A GOOD measure of strides that a country takes towards economic growth and development is multi-dimensional for it points to equity in terms of resource allocation, literacy rates, and rise in GDP and GNP figures, to mention only a few things.
Zimbabwe has so far managed to significantly narrow the gap between the poor and the rich by empowering its citizens both economically, educationally and materially. The poor, as opposed to the colonial era, can now afford basic education, which has led the country to register a sharp rise in literacy rate.
The Marxist School of Criminology explains the cause of corruption as unequal distribution of wealth caused by class structure as propounded by the conflict theory of Karl Marx. Marxist criminologists explain crime in several ways.
Some draw on the strain theory, arguing that workers and unemployed people engage in corruption because they are unable to achieve their economic goals through legitimate channels. Wealth may lead to a feeling that unlimited success is possible, which can arouse the spirit of rebellion – which is the source of immorality.
Rapid social change can lead to anomie. Social structure and anomie theory posits that corruption is an outcome of society’s unequal distribution of opportunities. The class structure where, for instance, the rich (capitalists) stay in low density suburbs, while the poor scramble for space in overpopulated high density suburbs is regarded as the root cause of corruption.
It has been said that for a parent to secure a place for his or her child at an institution of higher education, he or she has to part with large sums of money. If true, this is very unfortunate and this is because there are a limited number of institutions of higher learning in the country.
Everyday we read from the western press, and mostly from Britain, allegations that the Zimbabwean higher education system is controlled by autocracy and kleptocracy, which in my view is wrong and to dispel this notion Government must do more.
South Africa has a vast number of colleges and universities and if one fails to secure a place locally they can get a place in South Africa. The thrust of my article is on the distribution of educational facilities on a national scale.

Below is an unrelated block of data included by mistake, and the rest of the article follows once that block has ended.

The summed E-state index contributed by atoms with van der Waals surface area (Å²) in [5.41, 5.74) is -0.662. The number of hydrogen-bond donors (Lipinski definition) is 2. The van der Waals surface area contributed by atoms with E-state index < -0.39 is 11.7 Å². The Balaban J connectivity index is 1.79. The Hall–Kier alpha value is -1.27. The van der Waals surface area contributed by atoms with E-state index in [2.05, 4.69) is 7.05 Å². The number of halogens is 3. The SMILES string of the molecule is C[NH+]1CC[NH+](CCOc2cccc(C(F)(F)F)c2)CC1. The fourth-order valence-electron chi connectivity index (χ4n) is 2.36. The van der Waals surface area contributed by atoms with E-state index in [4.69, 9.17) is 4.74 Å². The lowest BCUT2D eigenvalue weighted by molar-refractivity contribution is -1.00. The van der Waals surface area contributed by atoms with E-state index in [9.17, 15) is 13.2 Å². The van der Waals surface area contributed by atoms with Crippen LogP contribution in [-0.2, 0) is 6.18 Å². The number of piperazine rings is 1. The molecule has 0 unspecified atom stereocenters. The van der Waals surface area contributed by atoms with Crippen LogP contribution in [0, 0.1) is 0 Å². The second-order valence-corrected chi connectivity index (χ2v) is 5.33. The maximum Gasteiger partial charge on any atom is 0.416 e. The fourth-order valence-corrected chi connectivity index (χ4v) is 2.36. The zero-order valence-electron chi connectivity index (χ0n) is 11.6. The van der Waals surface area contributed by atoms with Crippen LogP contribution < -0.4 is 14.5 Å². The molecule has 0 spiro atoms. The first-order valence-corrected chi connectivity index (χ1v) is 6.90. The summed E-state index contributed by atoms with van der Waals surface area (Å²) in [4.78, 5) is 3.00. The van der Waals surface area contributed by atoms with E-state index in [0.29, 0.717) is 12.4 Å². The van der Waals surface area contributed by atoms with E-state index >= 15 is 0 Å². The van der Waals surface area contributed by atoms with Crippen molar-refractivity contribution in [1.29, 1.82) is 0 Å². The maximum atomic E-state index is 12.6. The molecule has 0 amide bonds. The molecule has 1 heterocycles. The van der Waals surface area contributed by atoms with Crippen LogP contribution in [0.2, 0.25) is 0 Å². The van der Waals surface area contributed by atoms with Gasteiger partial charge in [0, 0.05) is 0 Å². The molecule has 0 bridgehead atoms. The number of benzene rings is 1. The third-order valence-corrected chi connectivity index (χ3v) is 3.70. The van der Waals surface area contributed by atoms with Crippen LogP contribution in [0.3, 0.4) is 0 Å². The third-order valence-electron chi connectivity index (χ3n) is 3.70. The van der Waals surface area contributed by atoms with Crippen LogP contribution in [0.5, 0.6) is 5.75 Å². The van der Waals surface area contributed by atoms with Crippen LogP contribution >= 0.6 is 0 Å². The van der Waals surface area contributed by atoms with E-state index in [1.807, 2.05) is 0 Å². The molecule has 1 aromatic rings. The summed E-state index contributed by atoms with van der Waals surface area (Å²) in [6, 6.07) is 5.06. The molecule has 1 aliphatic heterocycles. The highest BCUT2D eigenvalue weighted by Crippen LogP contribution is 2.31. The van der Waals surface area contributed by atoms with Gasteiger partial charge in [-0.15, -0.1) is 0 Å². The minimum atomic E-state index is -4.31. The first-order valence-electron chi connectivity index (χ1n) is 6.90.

There are a number of higher education facilities, be they colleges or universities to cater for the population, but what matters is how these institutions are interpolated to serve them.
Almost every province in the country has a university, which is a highly commendable development, and of late, a new State university is going to be established in Manicaland – Manicaland University of Applied Sciences.
The proposed university is niched to serve the provincial requirements, which a commendable development. However, I feel the scope of this university should be broadened to offer a wide range of disciplines in natural and social sciences, humanities, arts, management, among others.
It goes without saying that this is going to be a provincial State university, and the idea would lose its efficacy if it fails to cater for most, if not all, of the needs of the people of the province where it is situated.
A specialist State university will not fully serve Manicaland, for they may want to breed their own lawyers, journalists, sociologists etc. Giving the people of Manicaland a specialist provincial university goes with a half-baked motivation.
For example, it is not plausible for a student from rural Bocha, after passing the Advanced Level course, has to go as far as Masvingo to study Law, or Chinhoyi to study Accounting etc. It becomes expensive for the student, their family or the State to arrange and fund such logistics.
The university must accommodate those who may, say, want to do history, since the province is blessed with many historical sites. A cursory look at the proposed provincial university would force one to ask, if there is MSU in Midlands, Great Zimbabwe University in Masvingo, Nust in Bulawayo, Bindura University in Mashonaland Central, CUT in Chinhoyi under Mashonaland West, UZ in the capital Harare – all comprehensive universities in the respective provinces – then why not the same for Manicaland?
Is it not good for equity that all provincial varsities be made comprehensive in nature? I have learnt with great surprise that the Manicaland University of Applied Sciences’ establishment of the multi-campus strategy commendably took cognisance of the natural resources in those selected fields in the province so that students would have access to them.
However, it should be noted that, not only applied sciences provide solutions to social, political, economic challenges in the province and the country as a whole, different tradesmen drive the objective home.
On a different note, the proposed university site is good, though without adequate infrastructure. I question the establishment of a very new varsity yet the existing ones have inadequate infrastructure.
Thus I suggest that Government transforms Mutare Teachers College to become the university while Mary Mount Teachers College becomes a college for secondary teacher training, and the proposed site for primary teachers.